We regularly hear reports that laser printers release pathogenic toner dust into the ambient air. How much of it can we believe? What kind of particles do the printers really emit, and in what quantities? Researchers at the Fraunhofer Wilhelm Klauditz Institute WKI in Braunschweig are investigating this question in collaboration with colleagues from Queensland University of Technology QUT in Brisbane, Australia.
The results are surprising: Contrary to numerous reports, laser printers release hardly any particles of toner into the air. “But what some printers do emit are ultra-fine particles made of volatile organic-chemical substances,” says WKI head of department Prof. Dr. Tunga Salthammer. “One essential property of these ultra-fine particles is their volatility, which indicates that we are not looking at toner dust.”
So where do these ultra-fine particles come from? And how can their emergence be explained? To discover the answer, the scientists have developed a process that enables them to determine and compare the quantity, size and chemical composition of the emitted particles. Technical and financial support was provided by the printer and copier manufacturers in the German Association for Information Technology, Telecommunications and New Media (BITKOM). Depending on their dimensions, the printers are housed in a test chamber measuring one or 24 cubic meters. Particle analyzers count the particles and measure their size distribution. To discover the source, the researchers also examined modified printers that “print” without any paper or toner. “The amazing thing is that the ultra-fine particles are still produced even in this case. The cause is the fixing unit – a component that heats up as high as 220°C during the printing process in order to fix the toner particles on the paper,” explains WKI scientist Dr. Michael Wensing. The high temperatures cause volatile substances such as paraffins and silicon oils to evaporate, and these accumulate as ulta-fine particles.
The scientists from Braunschweig observed similar phenomena – the formation of ultra-fine particles of volatile organic substances when heated – during typical household activities such as cooking, baking, or making toast. Filters are available on the market to reduce these printer emissions. But are they any use? “Our investigations show that the various external filters on offer for printers operate in very different ways. As the ultra-fine particles are not emitted from a specific part of the printer, but also from the paper output, for instance, a filter can only have a limited effect.”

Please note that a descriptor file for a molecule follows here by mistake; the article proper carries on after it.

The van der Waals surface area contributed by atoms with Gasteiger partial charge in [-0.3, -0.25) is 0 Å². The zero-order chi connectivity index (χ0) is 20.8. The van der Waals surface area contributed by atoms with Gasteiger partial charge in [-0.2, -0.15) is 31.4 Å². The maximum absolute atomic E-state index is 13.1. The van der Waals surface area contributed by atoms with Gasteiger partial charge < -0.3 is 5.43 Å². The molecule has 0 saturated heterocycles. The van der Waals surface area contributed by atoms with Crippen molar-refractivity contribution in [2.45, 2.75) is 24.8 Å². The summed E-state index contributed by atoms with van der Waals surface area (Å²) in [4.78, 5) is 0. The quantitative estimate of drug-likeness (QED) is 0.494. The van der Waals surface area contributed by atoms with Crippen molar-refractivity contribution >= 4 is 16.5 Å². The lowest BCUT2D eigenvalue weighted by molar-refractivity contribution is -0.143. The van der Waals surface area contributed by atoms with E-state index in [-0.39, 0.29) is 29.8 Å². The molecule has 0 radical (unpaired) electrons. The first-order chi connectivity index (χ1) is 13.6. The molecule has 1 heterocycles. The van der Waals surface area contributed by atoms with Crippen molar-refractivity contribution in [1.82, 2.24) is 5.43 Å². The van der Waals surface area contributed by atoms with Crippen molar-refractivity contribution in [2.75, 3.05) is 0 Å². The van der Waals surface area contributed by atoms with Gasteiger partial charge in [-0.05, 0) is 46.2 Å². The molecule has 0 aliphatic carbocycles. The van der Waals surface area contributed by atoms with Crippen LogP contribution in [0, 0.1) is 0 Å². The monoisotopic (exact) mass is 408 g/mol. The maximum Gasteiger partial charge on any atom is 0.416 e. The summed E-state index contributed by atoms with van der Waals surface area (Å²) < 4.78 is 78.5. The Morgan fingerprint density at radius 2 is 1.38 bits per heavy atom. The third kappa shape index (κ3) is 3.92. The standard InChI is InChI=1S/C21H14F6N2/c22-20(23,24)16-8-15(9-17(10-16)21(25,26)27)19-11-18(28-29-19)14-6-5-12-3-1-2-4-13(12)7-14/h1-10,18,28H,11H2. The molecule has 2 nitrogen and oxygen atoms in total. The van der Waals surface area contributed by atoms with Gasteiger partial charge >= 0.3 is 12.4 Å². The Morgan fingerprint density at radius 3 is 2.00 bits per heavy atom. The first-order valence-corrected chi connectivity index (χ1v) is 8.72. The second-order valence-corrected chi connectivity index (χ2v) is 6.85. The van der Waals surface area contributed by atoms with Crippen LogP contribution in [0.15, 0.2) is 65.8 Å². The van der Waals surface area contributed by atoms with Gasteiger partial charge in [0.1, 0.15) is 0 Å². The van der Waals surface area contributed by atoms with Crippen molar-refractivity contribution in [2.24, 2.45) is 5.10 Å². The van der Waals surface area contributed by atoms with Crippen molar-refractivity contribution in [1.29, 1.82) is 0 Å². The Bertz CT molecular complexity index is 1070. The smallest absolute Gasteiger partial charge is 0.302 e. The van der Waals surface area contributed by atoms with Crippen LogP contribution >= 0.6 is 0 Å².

Prof. Dr. Tunga Salthammer | alfa
Unique brain 'fingerprint' can predict drug effectiveness
11.07.2018 | McGill University
Direct conversion of non-neuronal cells into nerve cells
03.07.2018 | Universitätsmedizin der Johannes Gutenberg-Universität Mainz
For the first time ever, scientists have determined the cosmic origin of highest-energy neutrinos. A research group led by IceCube scientist Elisa Resconi, spokesperson of the Collaborative Research Center SFB1258 at the Technical University of Munich (TUM), provides an important piece of evidence that the particles detected by the IceCube neutrino telescope at the South Pole originate from a galaxy four billion light-years away from Earth.
To rule out other origins with certainty, the team led by neutrino physicist Elisa Resconi from the Technical University of Munich and multi-wavelength...
For the first time a team of researchers have discovered two different phases of magnetic skyrmions in a single material. Physicists of the Technical Universities of Munich and Dresden and the University of Cologne can now better study and understand the properties of these magnetic structures, which are important for both basic research and applications.
Whirlpools are an everyday experience in a bath tub: When the water is drained a circular vortex is formed. Typically, such whirls are rather stable. Similar...
Physicists working with Roland Wester at the University of Innsbruck have investigated if and how chemical reactions can be influenced by targeted vibrational excitation of the reactants. They were able to demonstrate that excitation with a laser beam does not affect the efficiency of a chemical exchange reaction and that the excited molecular group acts only as a spectator in the reaction.
A frequently used reaction in organic chemistry is nucleophilic substitution. It plays, for example, an important role in in the synthesis of new chemical...
Optical spectroscopy allows investigating the energy structure and dynamic properties of complex quantum systems. Researchers from the University of Würzburg present two new approaches of coherent two-dimensional spectroscopy.
"Put an excitation into the system and observe how it evolves." According to physicist Professor Tobias Brixner, this is the credo of optical spectroscopy....
Ultra-short, high-intensity X-ray flashes open the door to the foundations of chemical reactions. Free-electron lasers generate these kinds of pulses, but there is a catch: the pulses vary in duration and energy. An international research team has now presented a solution: Using a ring of 16 detectors and a circularly polarized laser beam, they can determine both factors with attosecond accuracy.
Free-electron lasers (FELs) generate extremely short and intense X-ray flashes. Researchers can use these flashes to resolve structures with diameters on the...
13.07.2018 | Event News
12.07.2018 | Event News
03.07.2018 | Event News
13.07.2018 | Event News
13.07.2018 | Materials Sciences
13.07.2018 | Life Sciences